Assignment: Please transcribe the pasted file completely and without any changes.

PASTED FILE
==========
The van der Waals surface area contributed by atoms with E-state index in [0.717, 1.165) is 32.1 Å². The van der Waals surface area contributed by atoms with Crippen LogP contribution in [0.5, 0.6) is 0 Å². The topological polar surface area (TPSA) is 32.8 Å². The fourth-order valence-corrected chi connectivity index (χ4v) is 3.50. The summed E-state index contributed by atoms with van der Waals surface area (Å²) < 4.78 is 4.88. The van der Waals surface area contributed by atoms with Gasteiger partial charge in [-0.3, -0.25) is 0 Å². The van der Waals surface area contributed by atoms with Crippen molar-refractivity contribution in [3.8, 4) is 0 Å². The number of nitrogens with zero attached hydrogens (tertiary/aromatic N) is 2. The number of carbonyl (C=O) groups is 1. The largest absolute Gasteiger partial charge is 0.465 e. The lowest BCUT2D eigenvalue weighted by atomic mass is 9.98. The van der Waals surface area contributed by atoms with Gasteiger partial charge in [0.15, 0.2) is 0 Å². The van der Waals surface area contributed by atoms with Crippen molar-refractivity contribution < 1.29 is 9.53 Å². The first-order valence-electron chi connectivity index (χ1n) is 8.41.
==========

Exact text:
The van der Waals surface area contributed by atoms with E-state index in [0.717, 1.165) is 32.1 Å². The van der Waals surface area contributed by atoms with Crippen LogP contribution in [0.5, 0.6) is 0 Å². The topological polar surface area (TPSA) is 32.8 Å². The fourth-order valence-corrected chi connectivity index (χ4v) is 3.50. The summed E-state index contributed by atoms with van der Waals surface area (Å²) < 4.78 is 4.88. The van der Waals surface area contributed by atoms with Gasteiger partial charge in [-0.3, -0.25) is 0 Å². The van der Waals surface area contributed by atoms with Crippen molar-refractivity contribution in [3.8, 4) is 0 Å². The number of nitrogens with zero attached hydrogens (tertiary/aromatic N) is 2. The number of carbonyl (C=O) groups is 1. The largest absolute Gasteiger partial charge is 0.465 e. The lowest BCUT2D eigenvalue weighted by atomic mass is 9.98. The van der Waals surface area contributed by atoms with Gasteiger partial charge in [0.15, 0.2) is 0 Å². The van der Waals surface area contributed by atoms with Crippen molar-refractivity contribution < 1.29 is 9.53 Å². The first-order valence-electron chi connectivity index (χ1n) is 8.41.